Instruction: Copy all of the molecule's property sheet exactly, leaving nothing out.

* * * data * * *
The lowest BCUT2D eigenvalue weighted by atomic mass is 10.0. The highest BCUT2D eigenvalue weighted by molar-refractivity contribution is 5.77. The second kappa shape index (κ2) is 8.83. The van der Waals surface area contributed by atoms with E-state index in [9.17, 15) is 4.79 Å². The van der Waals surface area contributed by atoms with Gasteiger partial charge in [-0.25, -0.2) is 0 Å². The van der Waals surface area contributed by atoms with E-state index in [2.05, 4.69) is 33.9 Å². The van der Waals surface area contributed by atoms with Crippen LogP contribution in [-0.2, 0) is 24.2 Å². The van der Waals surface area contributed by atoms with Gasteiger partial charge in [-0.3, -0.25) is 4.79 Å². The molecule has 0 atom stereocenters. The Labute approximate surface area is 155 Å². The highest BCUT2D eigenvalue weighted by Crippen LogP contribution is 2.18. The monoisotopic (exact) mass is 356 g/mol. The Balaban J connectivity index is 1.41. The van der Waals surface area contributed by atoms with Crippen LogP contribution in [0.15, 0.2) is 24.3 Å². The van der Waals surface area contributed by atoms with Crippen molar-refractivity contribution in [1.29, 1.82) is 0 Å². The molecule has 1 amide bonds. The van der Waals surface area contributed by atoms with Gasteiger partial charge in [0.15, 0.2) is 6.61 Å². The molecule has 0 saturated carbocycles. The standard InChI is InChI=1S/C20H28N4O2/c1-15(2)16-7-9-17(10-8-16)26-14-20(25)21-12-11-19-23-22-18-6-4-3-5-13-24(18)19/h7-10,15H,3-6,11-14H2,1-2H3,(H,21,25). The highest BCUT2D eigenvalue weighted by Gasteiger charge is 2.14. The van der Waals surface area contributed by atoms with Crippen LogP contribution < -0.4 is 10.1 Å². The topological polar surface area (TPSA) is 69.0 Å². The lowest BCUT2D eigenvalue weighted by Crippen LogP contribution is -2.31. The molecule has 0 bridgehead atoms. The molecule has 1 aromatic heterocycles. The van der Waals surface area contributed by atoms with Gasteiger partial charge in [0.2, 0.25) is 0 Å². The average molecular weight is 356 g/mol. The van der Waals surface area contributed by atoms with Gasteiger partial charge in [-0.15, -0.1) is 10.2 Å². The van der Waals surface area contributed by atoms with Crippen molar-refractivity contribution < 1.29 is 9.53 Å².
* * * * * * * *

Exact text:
The lowest BCUT2D eigenvalue weighted by atomic mass is 10.0. The highest BCUT2D eigenvalue weighted by molar-refractivity contribution is 5.77. The second kappa shape index (κ2) is 8.83. The van der Waals surface area contributed by atoms with E-state index in [9.17, 15) is 4.79 Å². The van der Waals surface area contributed by atoms with Gasteiger partial charge in [-0.25, -0.2) is 0 Å². The van der Waals surface area contributed by atoms with E-state index in [2.05, 4.69) is 33.9 Å². The van der Waals surface area contributed by atoms with Crippen LogP contribution in [-0.2, 0) is 24.2 Å². The van der Waals surface area contributed by atoms with Gasteiger partial charge in [-0.3, -0.25) is 4.79 Å². The molecule has 0 atom stereocenters. The Labute approximate surface area is 155 Å². The highest BCUT2D eigenvalue weighted by Crippen LogP contribution is 2.18. The monoisotopic (exact) mass is 356 g/mol. The Balaban J connectivity index is 1.41. The van der Waals surface area contributed by atoms with Crippen LogP contribution in [0.15, 0.2) is 24.3 Å². The van der Waals surface area contributed by atoms with Crippen molar-refractivity contribution in [1.29, 1.82) is 0 Å². The molecule has 1 amide bonds. The van der Waals surface area contributed by atoms with Gasteiger partial charge in [0.15, 0.2) is 6.61 Å². The molecule has 0 saturated carbocycles. The standard InChI is InChI=1S/C20H28N4O2/c1-15(2)16-7-9-17(10-8-16)26-14-20(25)21-12-11-19-23-22-18-6-4-3-5-13-24(18)19/h7-10,15H,3-6,11-14H2,1-2H3,(H,21,25). The highest BCUT2D eigenvalue weighted by Gasteiger charge is 2.14. The van der Waals surface area contributed by atoms with Crippen LogP contribution < -0.4 is 10.1 Å². The topological polar surface area (TPSA) is 69.0 Å². The lowest BCUT2D eigenvalue weighted by Crippen LogP contribution is -2.31. The molecule has 0 bridgehead atoms. The molecule has 1 aromatic heterocycles. The van der Waals surface area contributed by atoms with Gasteiger partial charge in [0.2, 0.25) is 0 Å². The average molecular weight is 356 g/mol. The van der Waals surface area contributed by atoms with Gasteiger partial charge in [-0.15, -0.1) is 10.2 Å². The van der Waals surface area contributed by atoms with Crippen molar-refractivity contribution < 1.29 is 9.53 Å².